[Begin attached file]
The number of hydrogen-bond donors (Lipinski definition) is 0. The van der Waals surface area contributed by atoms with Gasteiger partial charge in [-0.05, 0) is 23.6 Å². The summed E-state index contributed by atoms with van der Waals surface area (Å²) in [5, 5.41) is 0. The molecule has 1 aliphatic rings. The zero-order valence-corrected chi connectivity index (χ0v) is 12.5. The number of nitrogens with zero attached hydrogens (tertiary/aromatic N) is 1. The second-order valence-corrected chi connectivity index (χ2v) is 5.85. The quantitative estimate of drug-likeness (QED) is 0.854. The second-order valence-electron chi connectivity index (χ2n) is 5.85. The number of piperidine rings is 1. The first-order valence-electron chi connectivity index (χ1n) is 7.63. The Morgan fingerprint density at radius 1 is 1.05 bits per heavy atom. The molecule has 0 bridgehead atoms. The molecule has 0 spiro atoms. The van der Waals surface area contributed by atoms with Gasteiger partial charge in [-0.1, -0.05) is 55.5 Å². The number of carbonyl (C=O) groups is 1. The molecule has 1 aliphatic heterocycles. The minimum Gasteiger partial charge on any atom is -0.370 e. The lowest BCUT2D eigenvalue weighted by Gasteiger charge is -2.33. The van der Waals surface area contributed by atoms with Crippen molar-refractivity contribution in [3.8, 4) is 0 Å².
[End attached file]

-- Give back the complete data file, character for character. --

The number of hydrogen-bond donors (Lipinski definition) is 0. The van der Waals surface area contributed by atoms with Gasteiger partial charge in [-0.05, 0) is 23.6 Å². The summed E-state index contributed by atoms with van der Waals surface area (Å²) in [5, 5.41) is 0. The molecule has 1 aliphatic rings. The zero-order valence-corrected chi connectivity index (χ0v) is 12.5. The number of nitrogens with zero attached hydrogens (tertiary/aromatic N) is 1. The second-order valence-corrected chi connectivity index (χ2v) is 5.85. The quantitative estimate of drug-likeness (QED) is 0.854. The second-order valence-electron chi connectivity index (χ2n) is 5.85. The number of piperidine rings is 1. The first-order valence-electron chi connectivity index (χ1n) is 7.63. The Morgan fingerprint density at radius 1 is 1.05 bits per heavy atom. The molecule has 0 bridgehead atoms. The molecule has 0 spiro atoms. The van der Waals surface area contributed by atoms with Gasteiger partial charge in [-0.1, -0.05) is 55.5 Å². The number of carbonyl (C=O) groups is 1. The molecule has 1 aliphatic heterocycles. The minimum Gasteiger partial charge on any atom is -0.370 e. The lowest BCUT2D eigenvalue weighted by Gasteiger charge is -2.33. The van der Waals surface area contributed by atoms with Crippen molar-refractivity contribution in [3.8, 4) is 0 Å².